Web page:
Date: 30 September 2013
Eight young rowi—the rarest species of kiwi—have died from respiratory tract infections. The kiwi were being treated for nematodes (a type of worm) in Wellington Zoo when they started to show signs of respiratory problems.
Upon the first signs of the infection, vets at Wellington Zoo removed the birds from the bark they were being housed on, suspecting that this may have caused the reaction.
“This bark has regularly been used at the zoo to simulate a natural environment with no adverse effects. This is an extremely rare and unfortunate occurrence and has come as a great blow,” says Jo Macpherson, DOC’s Biodiversity Manager in Franz Josef.
“The respiratory tract infection was caused by the fungus Aspergillus spp. which is commonly found in the environment. It is thought that the birds’ weakened immunity from the nematodes made them susceptible to this. Aspergillosis is a very serious disease and causes severe damage to the lungs and air sacs in birds. It is also incredibly difficult to treat with a very low success rate.
“Obviously zoo and DOC staff are devastated by the loss of the birds. It is also a tragic loss for Kiwis for kiwi, who have supported the rowi programme and have been an integral player in the return of 200 rowi back to the wild.”
With fewer that 400 birds remaining, DOC has been working with Kiwis for kiwi to bring rowi back from the brink using BNZ Operation Nest Egg. Unmanaged, a tiny proportion of rowi survive to adulthood. Most (around 95 %) are killed by stoats. Using BNZ Operation Nest Egg, the number of birds to make it to adulthood rises from 2 to approximately 34 per year.
“These birds were removed from the wild as eggs in order to protect them while they grew big enough to defend themselves. They had been living on predator-free Motuara Island in the Marlborough Sounds,” said Jo Macpherson.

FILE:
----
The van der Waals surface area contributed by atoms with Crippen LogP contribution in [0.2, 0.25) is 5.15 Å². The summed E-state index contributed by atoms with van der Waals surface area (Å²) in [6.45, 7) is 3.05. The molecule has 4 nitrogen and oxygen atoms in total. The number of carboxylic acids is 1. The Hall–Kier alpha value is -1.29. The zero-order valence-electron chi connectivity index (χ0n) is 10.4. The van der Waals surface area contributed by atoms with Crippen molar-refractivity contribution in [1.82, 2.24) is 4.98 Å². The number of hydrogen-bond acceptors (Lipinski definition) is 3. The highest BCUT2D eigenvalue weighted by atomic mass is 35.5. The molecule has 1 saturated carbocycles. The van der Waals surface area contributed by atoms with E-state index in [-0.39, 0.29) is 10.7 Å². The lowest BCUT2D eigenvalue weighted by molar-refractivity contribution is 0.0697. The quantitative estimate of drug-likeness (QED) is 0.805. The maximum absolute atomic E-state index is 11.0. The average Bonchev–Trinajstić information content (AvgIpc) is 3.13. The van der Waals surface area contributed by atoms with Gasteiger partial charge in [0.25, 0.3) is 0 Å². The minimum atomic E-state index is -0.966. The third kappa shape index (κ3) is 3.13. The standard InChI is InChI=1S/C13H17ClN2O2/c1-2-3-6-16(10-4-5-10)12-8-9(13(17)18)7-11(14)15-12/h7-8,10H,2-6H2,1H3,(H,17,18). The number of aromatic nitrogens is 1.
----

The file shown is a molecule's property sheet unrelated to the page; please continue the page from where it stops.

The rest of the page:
“The kiwi had been transferred from the island to facilities at Wellington Zoo and Massey University in September for specialist treatment. A further, unrelated death occurred at Massey University, for which the Department is awaiting autopsy results.”
The Nest Te Kōhanga, Wellington Zoo's animal hospital and centre for native wildlife, has been open since December 2009. In that time it has admitted over 1700 native animals, mostly from the wild but also from captive collections, requiring veterinary attention. Over 25 kiwi have been successfully treated since opening.
Late last week DOC rangers returned six healthy birds from Massey back to Motuara Island, leaving one bird still under observation at Wellington Zoo. The Department will be returning 18 rowi, currently on the island, to their last remaining natural home, in Ōkārito on the West Coast, in November.
- Habitat loss and predation have pushed the last remaining rowi population back within 11,000 hectares of forest in Ōkārito, north-west of Franz Josef. Rowi were once abundant and widespread over much of the West Coast and south East Coast of the North Island.
- Found to be an entirely new species of kiwi in 1994 and given the name rowi, they are one of five species of kiwi.
- They are our most endangered kiwi species.
- Stoats are the major threat to rowi survival. Predation by stoats is the primary reason for the low survival of rowi chicks. Rowi chicks are particularly vulnerable until they reach 1 kg in weight. Stoats have been known to predate 95% of all young rowi chicks that hatch in Ōkārito forest.
Kiwis for KiwiTM is the trading name of The Kiwi Trust. It is a new independent trust, carrying on more than two decades of dedicated work by BNZ Save the Kiwi Trust, to help protect kiwi and the places they live. Thousands of New Zealanders have donated to this cause, with a vision to take kiwi from endangered to everywhere. Kiwis for kiwi raises and distributes funds to community, DOC and volunteer groups helping save kiwi throughout the country.
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